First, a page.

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Back To Vidyya National Poll On Consumers And Health Professionals Views On American Obesity Problem Reveals Very Divergent Opinions

Consumers And Health Professionals Do Not See Eye-To-Eye On Obesity Issue

Discovery Health Channel on Friday announced the results of a national survey indicating that losing weight may not be as simple as following a health professional's advice to be more physically active and to eat healthier, lower-fat, foods. In fact, Americans have a more fatalistic attitude about weight loss than Health Professionals seem to realize.

In particular, the survey, which was developed with assistance from the Centers for Disease Control and Prevention's Division of Nutrition and Physical Activity, found that there is a large difference of opinion between health professionals and Americans over how much control people have over their weight. Many Americans feel that being overweight is due in part to factors outside of a person's control. For example, four of ten Americans (41%) said that neither overweight nor obese people have any control over their weight and two thirds (67%) feel that obese people have no control.

Of those people who report currently being overweight, 21% say they are currently not taking any steps to lose weight and 25% of these people are not planning to take any steps in the future to lose weight. Survey results indicate that a major factor in the country's weight problem is the widespread feeling that gaining weight is a natural part of the aging process. Americans also believe that weight lost through a change in diet and exercise will eventually be gained again.

Conversely, doctors, nurses and dietary health professionals said in the survey that they believe that most adults can maintain a healthy weight if they are motivated and exercise self-control. In fact, only 7% of doctors, 10% of nurses and 15% of dietary health professionals think that a person's weight is due to factors beyond their control, a direct conflict with the public's views on weight loss and nutrition.

"In an ongoing effort to measure the opinions, knowledge and attitudes of Americans about a broad range of health topics and issues, Discovery Health is committed to the education of all Americans about the increasing problem of obesity in America and the need for adults and children to take control of their health," said Kathy Quattrone, Executive Vice President & General Manager of Discovery Health Channel.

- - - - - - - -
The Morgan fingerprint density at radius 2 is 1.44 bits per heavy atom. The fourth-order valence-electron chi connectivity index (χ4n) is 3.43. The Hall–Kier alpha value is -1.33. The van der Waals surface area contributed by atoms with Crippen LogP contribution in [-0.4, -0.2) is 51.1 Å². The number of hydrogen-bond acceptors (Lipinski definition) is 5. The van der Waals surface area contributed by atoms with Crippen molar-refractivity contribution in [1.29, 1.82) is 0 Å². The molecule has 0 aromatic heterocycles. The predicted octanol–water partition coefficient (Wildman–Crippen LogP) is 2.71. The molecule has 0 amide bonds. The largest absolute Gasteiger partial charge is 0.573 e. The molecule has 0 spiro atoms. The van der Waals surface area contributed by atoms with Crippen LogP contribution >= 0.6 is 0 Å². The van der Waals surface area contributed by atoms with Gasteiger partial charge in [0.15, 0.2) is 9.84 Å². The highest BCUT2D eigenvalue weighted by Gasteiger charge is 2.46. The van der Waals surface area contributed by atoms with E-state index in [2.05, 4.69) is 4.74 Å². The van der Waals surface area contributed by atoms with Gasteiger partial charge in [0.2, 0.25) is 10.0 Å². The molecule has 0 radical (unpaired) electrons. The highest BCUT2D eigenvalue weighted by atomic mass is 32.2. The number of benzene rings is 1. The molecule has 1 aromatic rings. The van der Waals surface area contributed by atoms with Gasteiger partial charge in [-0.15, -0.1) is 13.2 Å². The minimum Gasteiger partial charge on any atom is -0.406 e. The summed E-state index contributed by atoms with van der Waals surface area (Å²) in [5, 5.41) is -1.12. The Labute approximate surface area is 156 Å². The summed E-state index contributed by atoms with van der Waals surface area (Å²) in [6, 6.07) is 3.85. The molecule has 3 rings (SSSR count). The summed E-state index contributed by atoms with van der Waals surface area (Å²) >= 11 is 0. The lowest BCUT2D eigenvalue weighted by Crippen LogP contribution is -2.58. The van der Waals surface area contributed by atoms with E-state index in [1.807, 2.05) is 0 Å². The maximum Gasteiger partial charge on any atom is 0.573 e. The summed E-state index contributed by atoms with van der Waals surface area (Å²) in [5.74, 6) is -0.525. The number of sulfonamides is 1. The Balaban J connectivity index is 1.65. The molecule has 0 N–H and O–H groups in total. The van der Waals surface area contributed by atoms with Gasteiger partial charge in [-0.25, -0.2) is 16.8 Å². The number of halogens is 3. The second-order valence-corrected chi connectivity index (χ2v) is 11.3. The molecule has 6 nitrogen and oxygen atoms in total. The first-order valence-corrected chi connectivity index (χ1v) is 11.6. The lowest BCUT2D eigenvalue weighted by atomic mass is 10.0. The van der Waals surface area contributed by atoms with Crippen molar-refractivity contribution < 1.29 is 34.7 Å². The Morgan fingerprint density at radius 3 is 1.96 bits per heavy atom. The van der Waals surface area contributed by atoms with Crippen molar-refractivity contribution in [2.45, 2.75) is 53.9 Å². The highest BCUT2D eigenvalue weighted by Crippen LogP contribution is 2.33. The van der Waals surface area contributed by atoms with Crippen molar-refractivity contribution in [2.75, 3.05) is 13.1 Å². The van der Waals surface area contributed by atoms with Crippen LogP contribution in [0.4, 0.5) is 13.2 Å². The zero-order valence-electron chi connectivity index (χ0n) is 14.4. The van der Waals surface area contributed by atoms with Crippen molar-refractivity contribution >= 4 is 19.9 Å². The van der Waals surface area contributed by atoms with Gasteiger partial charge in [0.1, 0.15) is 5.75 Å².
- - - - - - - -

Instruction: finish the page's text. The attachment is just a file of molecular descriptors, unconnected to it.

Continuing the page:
Overall, health professionals may underestimate the psychological reasons why people are not motivated to lose weight as well as the lack of efficacy or choice people feel in dealing with weight problems, the survey said. Results of the national Discovery Health Channel poll include:

  • Americans believe that the kind of food a person eats is more important than the amount of food eaten. Health professionals agree that the kind of food a person eats is important, but they also feel that the amount of calories eaten also plays a role in weight loss and weight maintenance.

  • 37% of Americans cite reasons for why people gain weight that are beyond a person's control: depression (11%), genetics (10%), metabolism (6%), personal life problems (6%) and medical problems (4%).

  • Doctors cite motivation (19%) as the most important barrier to treating overweight and obese patients.

  • Other than "liking to eat" (18%), the number one factor Americans cite for their difficulties in losing weight is will power and self-control. Americans recognize how hard it is to lose weight far more than the medical and health community.

    Discovery Health Channel commissioned Penn, Schoen & Berland Associates to conduct telephone poll interviews with the public in November 2000 and Health Professionals in February 2001. The nationally representative survey on obesity in adults and children polled 750 Americans 18 years and older and 78 doctors, 53 nurses and 41 Health Professionals (nutritionists and dieticians). This is the seventh poll Discovery Health Channel has conducted to glean information about Americans health attitudes.


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Editor: Susan K. Boyer, RN
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